Spoilers: Everything up to Beachhead S9
Summary: He knows things could have played out better, guilt doesn't change anything but the truth is important. Daniel POV, with some possible D/V leanings in there.
A/N: Betaread by the wonderful Fanwoman :D
It seems like it's always on a sandy desert planet that this happens. In among the dusty environs, the natives mill around unsure of what to do, who to believe. There is him, the man of words who seeks to teach them the meaning of wisdom, rather than the others who inevitably come, who preach the wonders of yet more false gods. What's a few hours worship a day for the quick fix of enlightenment and ascension? It might be reasonable if it were true. They're god-like, but they do not deserve the blind faith. They are lying to all of them, and most people are oh so happy to lap it up and be herded to the Ori's purpose, whatever that may ultimately be.
But he hadn't expected this prior. She was different, the cloak showing a distinctly female form; and it is not until she lifts the hood that he finds himself speechless. There is the same pale skin, with light blue veins standing out against the pallor of her face. Her once black hair is streaked with gray and white, and her eyes are glossed over, a translucent white that lacks the vitality they should show. It stands there, staff in hand, wind blowing the long lank hair behind, occasionally strands whip back around like a storm is brewing. This motion is all that alludes to any energy it might have, for there should be no wind. This is just for drama, a show of power over the elements. It frightens the people enough, but he sees further.
Somewhere, deep down, Vala is still in there. And it is as he thinks this that he is slammed back with enough force to wind him. She stalks forward, oddly angry for a prior, and he smiles through the pain. Maybe they couldn't take all of her away after all, and it's not just his imagination. Standing over him she grins, a grotesque display, like something else is creating the expression – something supernatural seeking to control her body and failing subtly. But she does grin; priors don't do that. It would be a comfort, except she's scaring him now – those eyes, so lacking anything, suddenly seem to flare up with a dark passion, and she utters three words before she swings her staff down. He can feel the displacement of the air and the tension of the situation; he waits for the strike, for the blossoming of pain or the tithe of some otherworldy magic unleashed. It never hits him.
He wakes up in a sweat - that nightmare, again. He knows it's absurd, that the idea they could ever make her a prior is more than a little ridiculous. They'd sooner kill her, or make an example another way. But in his dream, she is an example for him, of how he failed her, that for once he should have listened, should have given her some benefit of the doubt, some glimmer of recognition that she wasn't useless. She'd saved them all, and he'd failed her in the same instant.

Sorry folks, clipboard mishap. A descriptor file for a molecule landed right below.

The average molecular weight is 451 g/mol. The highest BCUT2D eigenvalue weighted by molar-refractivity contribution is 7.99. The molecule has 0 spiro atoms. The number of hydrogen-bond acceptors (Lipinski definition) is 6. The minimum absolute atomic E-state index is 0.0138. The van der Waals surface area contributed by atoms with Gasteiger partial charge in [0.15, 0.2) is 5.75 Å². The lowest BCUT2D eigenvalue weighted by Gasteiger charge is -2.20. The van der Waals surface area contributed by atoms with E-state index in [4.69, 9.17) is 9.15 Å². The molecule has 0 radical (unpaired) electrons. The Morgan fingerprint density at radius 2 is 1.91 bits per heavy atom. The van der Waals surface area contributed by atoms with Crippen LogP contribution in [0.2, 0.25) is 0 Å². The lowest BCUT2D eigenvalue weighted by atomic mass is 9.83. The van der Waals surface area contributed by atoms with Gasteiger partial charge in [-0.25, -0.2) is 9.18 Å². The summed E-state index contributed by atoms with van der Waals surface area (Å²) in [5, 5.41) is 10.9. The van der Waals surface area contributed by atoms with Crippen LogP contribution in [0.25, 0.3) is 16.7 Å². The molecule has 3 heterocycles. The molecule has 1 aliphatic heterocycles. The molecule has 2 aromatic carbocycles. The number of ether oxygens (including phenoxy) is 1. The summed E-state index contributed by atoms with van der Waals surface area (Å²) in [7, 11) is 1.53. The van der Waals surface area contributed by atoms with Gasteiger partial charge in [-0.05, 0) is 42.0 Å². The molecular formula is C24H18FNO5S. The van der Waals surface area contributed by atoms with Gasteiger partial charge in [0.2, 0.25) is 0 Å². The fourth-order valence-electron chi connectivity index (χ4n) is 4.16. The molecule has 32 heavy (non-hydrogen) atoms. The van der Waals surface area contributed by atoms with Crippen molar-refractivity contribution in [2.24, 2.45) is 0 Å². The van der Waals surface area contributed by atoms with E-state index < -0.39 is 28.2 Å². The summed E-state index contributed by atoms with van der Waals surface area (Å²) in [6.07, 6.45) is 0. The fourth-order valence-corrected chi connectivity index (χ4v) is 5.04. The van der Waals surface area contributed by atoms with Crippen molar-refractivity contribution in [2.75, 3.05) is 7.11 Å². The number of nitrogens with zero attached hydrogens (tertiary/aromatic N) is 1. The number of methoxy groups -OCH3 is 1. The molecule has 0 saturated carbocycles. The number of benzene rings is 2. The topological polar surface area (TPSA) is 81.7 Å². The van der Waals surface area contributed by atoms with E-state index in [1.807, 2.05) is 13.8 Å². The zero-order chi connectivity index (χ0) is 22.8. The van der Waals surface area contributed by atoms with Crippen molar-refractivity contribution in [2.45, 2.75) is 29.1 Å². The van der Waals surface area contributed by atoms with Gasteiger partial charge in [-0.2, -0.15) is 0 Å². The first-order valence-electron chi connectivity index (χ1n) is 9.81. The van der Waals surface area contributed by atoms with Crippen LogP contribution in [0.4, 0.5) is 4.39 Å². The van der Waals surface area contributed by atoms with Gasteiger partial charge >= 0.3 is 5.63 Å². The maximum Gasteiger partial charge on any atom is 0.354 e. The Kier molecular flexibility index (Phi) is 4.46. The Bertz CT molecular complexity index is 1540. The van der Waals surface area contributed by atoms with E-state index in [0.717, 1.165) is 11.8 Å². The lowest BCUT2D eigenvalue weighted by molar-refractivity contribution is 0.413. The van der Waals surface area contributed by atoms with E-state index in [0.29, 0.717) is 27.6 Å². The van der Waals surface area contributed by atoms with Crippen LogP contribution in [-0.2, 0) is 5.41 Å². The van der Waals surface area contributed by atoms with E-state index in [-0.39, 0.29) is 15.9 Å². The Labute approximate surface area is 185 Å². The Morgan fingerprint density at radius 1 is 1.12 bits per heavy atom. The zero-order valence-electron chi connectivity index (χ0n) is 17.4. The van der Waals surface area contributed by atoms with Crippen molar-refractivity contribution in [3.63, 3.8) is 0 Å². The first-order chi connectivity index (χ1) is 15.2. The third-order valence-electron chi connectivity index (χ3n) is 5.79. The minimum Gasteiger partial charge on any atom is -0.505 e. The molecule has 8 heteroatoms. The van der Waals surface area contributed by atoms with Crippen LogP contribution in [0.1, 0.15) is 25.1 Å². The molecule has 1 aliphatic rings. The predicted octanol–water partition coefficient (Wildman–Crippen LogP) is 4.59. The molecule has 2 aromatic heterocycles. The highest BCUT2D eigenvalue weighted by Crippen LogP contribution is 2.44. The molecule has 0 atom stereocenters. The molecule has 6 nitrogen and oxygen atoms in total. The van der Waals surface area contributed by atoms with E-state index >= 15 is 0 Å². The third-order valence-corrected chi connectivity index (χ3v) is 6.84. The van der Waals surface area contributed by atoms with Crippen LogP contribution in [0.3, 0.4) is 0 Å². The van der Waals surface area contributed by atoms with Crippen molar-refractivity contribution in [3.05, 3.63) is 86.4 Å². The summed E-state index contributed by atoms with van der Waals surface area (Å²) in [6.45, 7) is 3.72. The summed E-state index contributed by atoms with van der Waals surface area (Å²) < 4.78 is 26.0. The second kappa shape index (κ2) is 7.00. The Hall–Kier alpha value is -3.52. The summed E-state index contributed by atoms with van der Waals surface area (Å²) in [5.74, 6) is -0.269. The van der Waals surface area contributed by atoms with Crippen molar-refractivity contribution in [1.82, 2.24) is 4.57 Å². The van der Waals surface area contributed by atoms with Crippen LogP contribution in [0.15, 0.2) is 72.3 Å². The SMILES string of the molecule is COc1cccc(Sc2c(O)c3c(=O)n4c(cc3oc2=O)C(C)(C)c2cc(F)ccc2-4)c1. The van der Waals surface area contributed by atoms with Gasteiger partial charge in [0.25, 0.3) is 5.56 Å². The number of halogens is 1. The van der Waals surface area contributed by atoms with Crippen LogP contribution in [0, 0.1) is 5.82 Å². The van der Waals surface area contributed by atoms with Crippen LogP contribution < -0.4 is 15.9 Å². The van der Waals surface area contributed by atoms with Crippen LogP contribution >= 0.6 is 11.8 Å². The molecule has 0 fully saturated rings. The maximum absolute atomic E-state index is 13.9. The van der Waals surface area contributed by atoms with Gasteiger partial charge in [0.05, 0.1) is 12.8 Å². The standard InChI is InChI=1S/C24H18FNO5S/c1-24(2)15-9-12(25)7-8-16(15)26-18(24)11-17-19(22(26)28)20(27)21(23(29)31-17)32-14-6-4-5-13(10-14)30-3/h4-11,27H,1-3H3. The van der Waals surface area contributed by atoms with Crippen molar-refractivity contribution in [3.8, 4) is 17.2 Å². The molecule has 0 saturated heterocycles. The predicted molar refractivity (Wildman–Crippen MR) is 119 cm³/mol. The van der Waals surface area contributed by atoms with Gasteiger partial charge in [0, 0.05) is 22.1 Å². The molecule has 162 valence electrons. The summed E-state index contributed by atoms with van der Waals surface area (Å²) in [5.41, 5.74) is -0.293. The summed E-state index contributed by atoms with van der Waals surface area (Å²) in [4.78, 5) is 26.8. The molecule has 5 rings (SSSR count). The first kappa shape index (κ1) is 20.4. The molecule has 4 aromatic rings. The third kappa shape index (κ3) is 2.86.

He was flippant in a way he'd never wanted to be with a woman. It was just that she was Vala. She was annoying and exasperating, and all reason and normality flew out the window when he was around. He'd never seen past her facade, even if he'd known it must exist. He'd thrown her out of his room, expecting nothing better from her but lies. She could have been telling the truth, and he hadn't cared. As it had turned out, she did care about someone other than herself, and that's what had gotten her stranded in another galaxy. All he had to do was have a little faith in her, but he'd lost patience long before he'd seen that it was possible she was more than she let on.
The three words haunt him, not just the thought but the vindication she declares them with. They are as true as the teachings of Ori to the woman in his dream, said in the same manner of the mantra they have - Hallowed are the Ori . There is no mistake to her belief in either.
And they are never the same three words. It's strange how the same sentiment can come in so many forms. Every time it's different. You betrayed me; you abandoned me; feel my pain; share this suffering; I blame you; you are responsible; you deserve this...
Maybe he does, maybe that's why he keeps on reliving this disturbing fantasy; his own mind knows better than to let him off the hook. The words are so different from what he wishes she could say to him. Three words free of innuendo or any of the other usual emotions she displays. Three words that speak nothing but the truth as he sees it, through his vision of her. It's oddly appropriate she appears as a Prior, opposing his beliefs, revealing the 'truth'. It’s also ironic, a Prior is speaking the truth rather than lies, and he finds the truth hurts. She won't even say 'I forgive you', nevermind anything more than that. Maybe he’d deserve such words of absolution if he hadn’t allowed himself to be too willingly deceived by her selfishness and biased by her perpetual bluffing to see she had a heart – that she wanted to be more than she presented if only people could see past it. He'd simply been too eager to believe otherwise, because sometimes it's so much easier to look no further than what you are shown.